I believe PTI was victimized.  Not because its RRT doesn’t work but because, so far, it works too well.  And that’s the dilemma for plaintiff’s attorneys, “unscrupulous” vendors and public adjusters:  What would happen if all carriers adopted managed repair, or worse, a facsimile of the RRT approach?

Now watch this video titled “Repair Nightmare” from WINK News.  The reporter conducts several interviews, including one with the homeowner and another with Senator Lizbeth Benacquisto, Chair of the Senate Banking and Insurance Committee.  And, she even quotes a response from PTI’s PR firm. But, not a word about the fees that might motivate attorneys or public adjusters to file frivolous suits or claims.  That’s despite PTI’s request that such an angle be considered. You can decide the validity of the suit by reading either the Original Complaint or PTI’s Counter Claim.

But, keep in mind that all of this was in the face of yet another public adjuster, Tia Fijalkowski’s, bad mouthing an insurer’s managed repair program.  Excerpts from Fijalkowski’s Facebook page provide an ugly glimpse at both her prejudice and veracity, in my opinion:

“Peoples Trust is a modern day plague on homeowner’s insurance, their right to repair language needs to be investigated…They don’t even bother to send an adjuster they let Rapid Response who is owned by them and usually not so rapid in their response to adjust the claim, decide what’s damaged, then make the repairs as cheaply as possible!  Here’s the rub if you have this policy you have no choice!”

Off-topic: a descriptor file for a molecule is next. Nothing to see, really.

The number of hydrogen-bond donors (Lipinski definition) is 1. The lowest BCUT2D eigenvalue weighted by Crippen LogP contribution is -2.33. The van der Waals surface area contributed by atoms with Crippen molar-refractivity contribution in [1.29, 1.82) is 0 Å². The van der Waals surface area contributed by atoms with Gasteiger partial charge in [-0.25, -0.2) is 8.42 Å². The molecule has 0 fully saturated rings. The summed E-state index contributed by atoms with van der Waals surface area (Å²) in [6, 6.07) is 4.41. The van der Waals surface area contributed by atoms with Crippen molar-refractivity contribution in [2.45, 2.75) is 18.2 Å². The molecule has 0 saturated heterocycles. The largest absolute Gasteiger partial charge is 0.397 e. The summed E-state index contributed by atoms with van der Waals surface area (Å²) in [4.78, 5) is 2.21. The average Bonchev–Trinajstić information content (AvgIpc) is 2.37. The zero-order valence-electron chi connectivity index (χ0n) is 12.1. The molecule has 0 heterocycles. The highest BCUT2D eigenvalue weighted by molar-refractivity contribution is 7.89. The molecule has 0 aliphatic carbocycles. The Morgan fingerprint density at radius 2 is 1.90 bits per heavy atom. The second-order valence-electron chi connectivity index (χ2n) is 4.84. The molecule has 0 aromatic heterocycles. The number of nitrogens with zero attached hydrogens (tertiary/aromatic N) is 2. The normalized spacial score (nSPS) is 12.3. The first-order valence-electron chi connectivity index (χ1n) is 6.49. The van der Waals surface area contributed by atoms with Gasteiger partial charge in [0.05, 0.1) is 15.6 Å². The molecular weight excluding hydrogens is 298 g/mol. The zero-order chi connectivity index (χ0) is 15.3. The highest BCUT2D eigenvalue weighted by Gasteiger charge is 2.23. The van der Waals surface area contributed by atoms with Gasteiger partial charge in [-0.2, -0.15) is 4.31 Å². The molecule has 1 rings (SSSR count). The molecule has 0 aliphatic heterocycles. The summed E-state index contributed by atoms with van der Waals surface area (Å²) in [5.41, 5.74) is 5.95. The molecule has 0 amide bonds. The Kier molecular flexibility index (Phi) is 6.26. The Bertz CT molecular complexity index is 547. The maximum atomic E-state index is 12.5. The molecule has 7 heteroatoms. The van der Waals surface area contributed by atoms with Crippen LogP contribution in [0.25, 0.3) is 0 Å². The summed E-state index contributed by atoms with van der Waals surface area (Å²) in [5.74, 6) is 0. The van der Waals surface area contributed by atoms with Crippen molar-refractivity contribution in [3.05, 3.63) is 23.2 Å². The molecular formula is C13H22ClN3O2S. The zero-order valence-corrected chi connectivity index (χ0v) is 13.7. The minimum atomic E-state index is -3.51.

With respect to this specific claim, what’s clear to me is any allegation that a PTI policyholder doesn’t know they are in the RRT program is dubious at best.  PTI even told the reporter:

The Willekes have been our policyholders for nearly three years and as such they have received clear disclosures (see attached declarations page) about our managed repair service.  They proactively agreed to accept this claims model as part of their contract and it is important to recognize that each year they have received a premium discount in consideration. (See attached declarations page).”

To know what PTI thinks about public adjuster Tia Fijalkowski’s involvement, See Note #7 below.

For what it’s worth, I believe that PTI (and other insurers) are being targeted by a few public adjusters and attorneys because their managed repair program threatens their livelihoods, not for any other reason.  This blog contains only a few examples that confirm this theory.  There are also organizations of contractors and lawyers working to eliminate managed repair; see the one sided petition against managed repair from the National Insurance Restoration Council (NIRC) which calls managed repair “Insurance Corruption.”  And, see whom it fronts for via the articles of incorporation, here.

The irony is that managed repair wouldn’t even exist if it were not for the actions of those who now, so vociferously, object to it.